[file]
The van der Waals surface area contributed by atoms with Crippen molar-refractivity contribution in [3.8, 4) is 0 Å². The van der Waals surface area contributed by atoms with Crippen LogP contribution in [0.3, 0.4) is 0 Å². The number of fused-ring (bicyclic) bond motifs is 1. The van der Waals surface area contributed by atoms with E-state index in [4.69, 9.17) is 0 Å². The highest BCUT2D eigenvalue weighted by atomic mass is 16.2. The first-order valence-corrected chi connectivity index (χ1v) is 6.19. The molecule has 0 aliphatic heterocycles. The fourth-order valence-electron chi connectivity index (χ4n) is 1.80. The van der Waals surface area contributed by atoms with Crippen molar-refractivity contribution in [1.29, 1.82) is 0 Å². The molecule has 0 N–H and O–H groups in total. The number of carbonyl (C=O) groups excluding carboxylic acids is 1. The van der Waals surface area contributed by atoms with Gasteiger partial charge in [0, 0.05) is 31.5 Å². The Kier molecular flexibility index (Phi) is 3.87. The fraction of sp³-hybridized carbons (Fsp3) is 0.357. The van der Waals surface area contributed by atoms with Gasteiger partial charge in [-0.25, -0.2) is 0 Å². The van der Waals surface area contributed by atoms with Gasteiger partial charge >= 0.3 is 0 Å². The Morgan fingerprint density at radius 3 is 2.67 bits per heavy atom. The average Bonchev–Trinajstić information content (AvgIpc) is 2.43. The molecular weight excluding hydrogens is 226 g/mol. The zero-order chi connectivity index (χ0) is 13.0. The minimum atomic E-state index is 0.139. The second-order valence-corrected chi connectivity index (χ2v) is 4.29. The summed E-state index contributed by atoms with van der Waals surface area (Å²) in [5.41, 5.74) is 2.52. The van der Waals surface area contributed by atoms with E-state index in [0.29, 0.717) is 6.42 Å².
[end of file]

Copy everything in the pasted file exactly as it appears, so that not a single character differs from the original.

The van der Waals surface area contributed by atoms with Crippen molar-refractivity contribution in [3.8, 4) is 0 Å². The van der Waals surface area contributed by atoms with Crippen LogP contribution in [0.3, 0.4) is 0 Å². The number of fused-ring (bicyclic) bond motifs is 1. The van der Waals surface area contributed by atoms with E-state index in [4.69, 9.17) is 0 Å². The highest BCUT2D eigenvalue weighted by atomic mass is 16.2. The first-order valence-corrected chi connectivity index (χ1v) is 6.19. The molecule has 0 aliphatic heterocycles. The fourth-order valence-electron chi connectivity index (χ4n) is 1.80. The van der Waals surface area contributed by atoms with Crippen molar-refractivity contribution in [1.29, 1.82) is 0 Å². The molecule has 0 N–H and O–H groups in total. The number of carbonyl (C=O) groups excluding carboxylic acids is 1. The van der Waals surface area contributed by atoms with Gasteiger partial charge in [0, 0.05) is 31.5 Å². The Kier molecular flexibility index (Phi) is 3.87. The fraction of sp³-hybridized carbons (Fsp3) is 0.357. The van der Waals surface area contributed by atoms with Gasteiger partial charge in [-0.25, -0.2) is 0 Å². The van der Waals surface area contributed by atoms with Gasteiger partial charge >= 0.3 is 0 Å². The Morgan fingerprint density at radius 3 is 2.67 bits per heavy atom. The average Bonchev–Trinajstić information content (AvgIpc) is 2.43. The molecular weight excluding hydrogens is 226 g/mol. The zero-order chi connectivity index (χ0) is 13.0. The minimum atomic E-state index is 0.139. The second-order valence-corrected chi connectivity index (χ2v) is 4.29. The summed E-state index contributed by atoms with van der Waals surface area (Å²) in [5.41, 5.74) is 2.52. The van der Waals surface area contributed by atoms with E-state index in [0.29, 0.717) is 6.42 Å².